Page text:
“This so called ‘direct’ symmetry violation is a tiny effect, showing up in just a few particle decays in a million,” said Brookhaven physicist Taku Izubuchi, a member of the team performing the calculation. Results from the first, less difficult part of this calculation were reported by the same group in 2012. However, it is only now, with completion of the second part of this calculation—which was hundreds of times more difficult than the first—that a comparison with the measured size of direct CP violation can be made. This final part of the calculation required more than 200 million core processing hours on supercomputers, “and would have required two thousand years using a laptop,” Izubuchi said.

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Nov 20, 2015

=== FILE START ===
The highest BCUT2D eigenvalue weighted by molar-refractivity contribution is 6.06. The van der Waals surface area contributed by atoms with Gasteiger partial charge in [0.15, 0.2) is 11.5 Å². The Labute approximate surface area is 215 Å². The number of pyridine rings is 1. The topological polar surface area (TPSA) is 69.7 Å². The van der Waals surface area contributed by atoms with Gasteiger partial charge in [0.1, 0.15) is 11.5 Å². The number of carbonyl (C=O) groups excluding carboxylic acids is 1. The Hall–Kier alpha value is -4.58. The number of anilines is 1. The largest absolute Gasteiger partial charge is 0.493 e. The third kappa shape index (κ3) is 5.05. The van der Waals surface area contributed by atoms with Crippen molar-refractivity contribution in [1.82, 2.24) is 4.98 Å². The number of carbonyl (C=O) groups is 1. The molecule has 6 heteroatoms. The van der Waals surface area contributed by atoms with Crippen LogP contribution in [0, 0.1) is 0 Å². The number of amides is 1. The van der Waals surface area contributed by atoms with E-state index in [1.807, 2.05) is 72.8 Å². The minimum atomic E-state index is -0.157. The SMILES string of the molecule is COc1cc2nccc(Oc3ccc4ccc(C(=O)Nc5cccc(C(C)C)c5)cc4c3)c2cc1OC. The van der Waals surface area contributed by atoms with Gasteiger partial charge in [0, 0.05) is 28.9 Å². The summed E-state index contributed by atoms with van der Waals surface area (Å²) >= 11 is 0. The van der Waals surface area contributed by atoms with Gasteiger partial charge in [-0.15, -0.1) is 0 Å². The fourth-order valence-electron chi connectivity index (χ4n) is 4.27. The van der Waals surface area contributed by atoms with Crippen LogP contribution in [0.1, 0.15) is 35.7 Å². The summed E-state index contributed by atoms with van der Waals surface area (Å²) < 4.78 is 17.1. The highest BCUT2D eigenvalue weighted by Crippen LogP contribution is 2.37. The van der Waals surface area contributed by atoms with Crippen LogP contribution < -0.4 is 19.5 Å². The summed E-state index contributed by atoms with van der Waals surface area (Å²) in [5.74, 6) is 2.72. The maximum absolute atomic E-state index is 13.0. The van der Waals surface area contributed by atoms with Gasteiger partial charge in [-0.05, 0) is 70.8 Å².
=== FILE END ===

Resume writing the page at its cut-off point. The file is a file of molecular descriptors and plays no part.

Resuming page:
The Original Star Trek is Still Driving Innovation at Apple and Google

Posted by in categories: computing, innovation

The Star Trek computer is close. Phasers can’t be far behind.

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Nov 20, 2015

New detector perfect for asteroid mining

Posted by in categories: physics, space

“The opportunity to be involved in such a project as a graduate student is an amazing opportunity,” said Anna Egner, who is leading the team’s effort to build a mock-up of the spectroscope for an actual payload package. “Having always been enchanted and intrigued by physics and astronomy, working on an instrument that might one day fly into space is awesomely exciting.”

The first commercial missions to nearby asteroids could launch as early as 2020, but it will be decades before asteroid mining begins in earnest. In the meantime, the new spectroscopic technology promises to provide planetary scientists with new details about the chemical composition of the asteroids, comets, moons and minor planets in the solar system: information that is certain to improve our understanding of how the solar system formed. In addition, it could become an important tool in the planetary defense arsenal because it can determine whether objects crossing Earth’s orbit are made from rock or ice.